15) Installing MySQL on your Raspberry Pi

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The installation of MySQL should be straight forward, however, there is an issue that can catch you out to do with the file system size.

To install MySQL use:

sudo apt-get install mysql-server mysql-client php5-mysql

However, this may fail because the filesystem on the SD card will become full. This can be seen by running the command:

sudo df -h

The SD card is probably 4GB. The filesystem will be around 1.9GB. This was done to make it fit on 2GB cards. To stretch the filesystem to the full size you need to run:

sudo raspi-config”

and choose the:


option. Then you need to reboot.


sudo df -h

should tell you that the filesystem has much more free space.

Run the installation script shown above again.

To completely un-install MySQL should your installation fail:

If the installation has failed, you may find it better to un-install MySQL and start again.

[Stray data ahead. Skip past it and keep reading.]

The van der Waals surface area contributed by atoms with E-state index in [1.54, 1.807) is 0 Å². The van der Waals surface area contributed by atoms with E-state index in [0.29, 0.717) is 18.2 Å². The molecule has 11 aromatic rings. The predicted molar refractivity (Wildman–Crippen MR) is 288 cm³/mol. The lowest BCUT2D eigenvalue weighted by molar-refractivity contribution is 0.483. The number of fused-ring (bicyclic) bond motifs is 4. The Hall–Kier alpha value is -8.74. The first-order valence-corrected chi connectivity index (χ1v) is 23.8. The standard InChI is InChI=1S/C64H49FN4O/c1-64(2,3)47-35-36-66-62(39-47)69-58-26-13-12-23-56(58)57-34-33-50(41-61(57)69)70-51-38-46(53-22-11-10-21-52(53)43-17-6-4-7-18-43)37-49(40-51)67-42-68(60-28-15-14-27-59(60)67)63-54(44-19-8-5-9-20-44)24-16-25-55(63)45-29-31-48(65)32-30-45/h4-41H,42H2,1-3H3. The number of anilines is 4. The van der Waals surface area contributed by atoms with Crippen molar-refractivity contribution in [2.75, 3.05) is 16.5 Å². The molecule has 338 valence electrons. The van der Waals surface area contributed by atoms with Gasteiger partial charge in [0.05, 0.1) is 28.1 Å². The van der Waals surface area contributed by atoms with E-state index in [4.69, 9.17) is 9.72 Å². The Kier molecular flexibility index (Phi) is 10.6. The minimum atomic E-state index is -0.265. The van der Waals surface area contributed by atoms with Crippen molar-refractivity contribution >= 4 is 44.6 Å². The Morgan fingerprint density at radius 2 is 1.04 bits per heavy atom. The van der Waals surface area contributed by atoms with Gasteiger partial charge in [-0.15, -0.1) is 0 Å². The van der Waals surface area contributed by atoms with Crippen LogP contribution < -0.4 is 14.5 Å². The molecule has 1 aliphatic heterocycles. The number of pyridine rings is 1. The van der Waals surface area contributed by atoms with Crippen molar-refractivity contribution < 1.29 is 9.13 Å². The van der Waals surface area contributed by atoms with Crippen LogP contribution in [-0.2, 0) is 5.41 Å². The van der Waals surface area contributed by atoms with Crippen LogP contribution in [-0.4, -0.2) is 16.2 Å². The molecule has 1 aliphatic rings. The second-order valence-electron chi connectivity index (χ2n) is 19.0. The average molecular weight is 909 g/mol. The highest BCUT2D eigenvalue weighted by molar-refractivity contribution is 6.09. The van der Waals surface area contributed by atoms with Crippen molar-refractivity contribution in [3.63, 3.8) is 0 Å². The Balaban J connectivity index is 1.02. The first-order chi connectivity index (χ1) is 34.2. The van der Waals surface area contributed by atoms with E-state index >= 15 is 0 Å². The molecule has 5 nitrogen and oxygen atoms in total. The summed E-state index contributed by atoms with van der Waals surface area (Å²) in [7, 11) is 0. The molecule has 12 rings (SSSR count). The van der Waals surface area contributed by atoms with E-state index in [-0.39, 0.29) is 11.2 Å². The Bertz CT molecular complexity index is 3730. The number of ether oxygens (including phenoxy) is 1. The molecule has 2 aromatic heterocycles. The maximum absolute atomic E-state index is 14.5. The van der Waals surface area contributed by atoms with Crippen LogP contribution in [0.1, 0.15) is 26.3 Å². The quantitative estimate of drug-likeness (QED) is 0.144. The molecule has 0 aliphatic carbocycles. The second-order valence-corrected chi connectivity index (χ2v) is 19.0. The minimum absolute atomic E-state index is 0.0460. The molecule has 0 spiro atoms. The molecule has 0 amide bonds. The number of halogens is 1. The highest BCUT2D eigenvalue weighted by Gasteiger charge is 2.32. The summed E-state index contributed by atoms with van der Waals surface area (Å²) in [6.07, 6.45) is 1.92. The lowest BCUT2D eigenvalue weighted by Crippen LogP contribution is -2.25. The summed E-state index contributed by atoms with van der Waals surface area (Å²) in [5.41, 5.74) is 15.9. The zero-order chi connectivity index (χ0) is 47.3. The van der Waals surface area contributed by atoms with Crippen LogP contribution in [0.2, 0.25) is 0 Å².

To completely un-install MySQL:

sudo service mysql stop #or mysqld
sudo killall -9 mysql
sudo killall -9 mysqld
sudo apt-get remove –purge mysql-server mysql-client mysql-common
sudo apt-get autoremove
sudo apt-get autoclean
sudo deluser mysql
sudo rm -rf /var/lib/mysql
sudo apt-get purge mysql-server-core-5.5
sudo apt-get purge mysql-client-core-5.5

To secure your MySQL installation

To further secure your MySQL installation you should use mysql_secure_installation utility in your terminal.

This utility does the following:

  • You can set a password for root accounts.
  • You can remove root accounts that are accessible from outside the local host.
  • You can remove anonymous-user accounts.
  • You can remove the test database (which by default can be accessed by all users, even anonymous users), and privileges that permit anyone to access databases with names that start with test_.

All you need to do is go into your terminal and type mysql_secure_installation and follow the prompts.

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